|October 1911||Greenville reports having “mounted police.” Police Chief George A. Clark makes his rounds on a bicycle.|
|1915||J. T. Smith is re-elected Chief of Police and holds the office until his death in August 1918.|
|Septemeber 1918||W. L. Brewer is named the next Chief of Police. Before taking this position, he had previously served as the Chief of Police in nearby Bethel for over three years.|
|1919||Six men are listed as being on the force. They are W. L. Brewer, J. L. Whichard, E. S. Hobgood, A. C. Jackson, W. L. Patrick and Robert Lee Munford.|
|June 1920||Lester Jones is elected Chief of Police, ex-Chief W.L. Brewer J. L. Whichard are named Assistant Chiefs.|
|1924||The City of Greenville purchases two motorcycles. Chief of Police Lester Jones and J. L. Nobles serve as Motorcycle Officers.|
|1925||A Fingerprinting Department is established within the force, later being described as one of the best in the state. H. E. Wooten, coming from New Bern, joins the force and serves as Assistant Police Chief.|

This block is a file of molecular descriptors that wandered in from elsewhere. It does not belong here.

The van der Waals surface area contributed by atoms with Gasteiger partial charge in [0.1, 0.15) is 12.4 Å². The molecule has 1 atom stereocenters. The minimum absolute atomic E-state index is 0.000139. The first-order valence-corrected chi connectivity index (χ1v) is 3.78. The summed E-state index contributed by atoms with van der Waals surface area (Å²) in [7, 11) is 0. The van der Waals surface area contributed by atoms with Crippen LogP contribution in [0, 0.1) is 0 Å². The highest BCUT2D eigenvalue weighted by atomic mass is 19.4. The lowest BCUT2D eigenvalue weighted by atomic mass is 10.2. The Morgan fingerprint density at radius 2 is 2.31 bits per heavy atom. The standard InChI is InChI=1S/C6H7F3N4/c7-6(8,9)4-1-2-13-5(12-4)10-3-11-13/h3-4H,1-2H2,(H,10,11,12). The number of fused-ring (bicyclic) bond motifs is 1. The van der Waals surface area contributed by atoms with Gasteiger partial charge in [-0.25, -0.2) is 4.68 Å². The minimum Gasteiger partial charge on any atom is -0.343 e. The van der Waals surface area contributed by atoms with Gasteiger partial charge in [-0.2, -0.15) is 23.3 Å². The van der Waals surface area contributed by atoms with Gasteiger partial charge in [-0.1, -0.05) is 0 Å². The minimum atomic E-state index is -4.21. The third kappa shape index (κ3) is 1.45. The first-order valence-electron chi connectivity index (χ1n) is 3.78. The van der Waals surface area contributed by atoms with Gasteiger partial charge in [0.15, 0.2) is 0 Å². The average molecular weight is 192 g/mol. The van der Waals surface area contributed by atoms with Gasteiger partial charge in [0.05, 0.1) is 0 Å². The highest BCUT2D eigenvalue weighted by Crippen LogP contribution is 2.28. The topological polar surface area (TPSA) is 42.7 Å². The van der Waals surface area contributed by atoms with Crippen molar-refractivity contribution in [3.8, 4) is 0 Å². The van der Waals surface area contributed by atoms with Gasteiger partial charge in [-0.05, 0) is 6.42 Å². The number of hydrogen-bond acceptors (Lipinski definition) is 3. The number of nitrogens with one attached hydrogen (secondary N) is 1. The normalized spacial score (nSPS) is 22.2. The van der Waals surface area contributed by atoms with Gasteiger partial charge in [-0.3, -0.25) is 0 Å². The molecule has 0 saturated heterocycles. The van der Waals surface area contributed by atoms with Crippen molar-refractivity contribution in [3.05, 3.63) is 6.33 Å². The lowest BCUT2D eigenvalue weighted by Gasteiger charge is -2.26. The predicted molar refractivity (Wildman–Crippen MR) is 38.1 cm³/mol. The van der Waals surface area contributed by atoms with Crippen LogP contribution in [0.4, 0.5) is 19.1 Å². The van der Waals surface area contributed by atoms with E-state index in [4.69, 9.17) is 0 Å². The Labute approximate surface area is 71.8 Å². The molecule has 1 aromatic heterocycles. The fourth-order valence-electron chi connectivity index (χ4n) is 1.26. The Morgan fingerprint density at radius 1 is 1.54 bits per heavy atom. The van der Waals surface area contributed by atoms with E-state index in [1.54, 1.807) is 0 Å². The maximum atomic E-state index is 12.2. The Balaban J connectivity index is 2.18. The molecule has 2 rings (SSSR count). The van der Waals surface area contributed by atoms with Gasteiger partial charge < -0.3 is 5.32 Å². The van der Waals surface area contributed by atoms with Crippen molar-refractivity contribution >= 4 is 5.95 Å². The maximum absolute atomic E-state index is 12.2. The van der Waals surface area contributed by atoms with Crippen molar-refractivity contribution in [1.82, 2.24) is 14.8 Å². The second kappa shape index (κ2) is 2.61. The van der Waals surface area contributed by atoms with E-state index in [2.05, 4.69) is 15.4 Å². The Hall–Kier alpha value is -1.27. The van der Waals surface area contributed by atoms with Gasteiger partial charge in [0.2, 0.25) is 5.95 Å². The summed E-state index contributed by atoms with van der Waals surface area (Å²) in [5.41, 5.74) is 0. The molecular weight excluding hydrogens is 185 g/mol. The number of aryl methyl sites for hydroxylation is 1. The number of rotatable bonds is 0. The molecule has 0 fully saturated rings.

|1931||George A. Clark becomes Chief of Police.|
|1939||Eleven members are listed as being on the force. They are George A. Clark, Chief, J. L. Whichard, Assistant Chief, H. B. Drum, L. D. Page, W. L. Brewer, H. E. Wooten, R. T. Rogerson, R. D. House, E. J. Dees, J. R. Mobley and S. B. Dorsey, Head of Fingerprinting Department and Police Photographer.|
The collection consists of 470 slides and two compact discs (copies of slides) of images that document various activities of City of Greenville, North Carolina Police Department. These activities include public relations, riot training, bomb disposal, civil defense, traffic control, inspections, trial and court procedures, training programs and first aid procedures. The material also includes images of (apparently staged) car accidents and fires, as well as group and single photographs of police officers. Also included in folder 1076.1 is a brief email sent in 2004 from Stuart Savage, Senior Writer, Daily Reflector to the donor of the collection. In the message, Savage identifies several Civil Defense officers contained in a slide found in sleeve 1076.1.a.09.
Online access to this finding aid is supported with funds created through the federal Library Services and Technology Act (LSTA). These funds come through a grant from the Institute of Museum and Library Services which is administered by the State Library of North Carolina, a division of the North Carolina Department of Cultural Resources. This grant is part of the North Carolina ECHO, Exploring Cultural Heritage Online, Digitization Grant Program.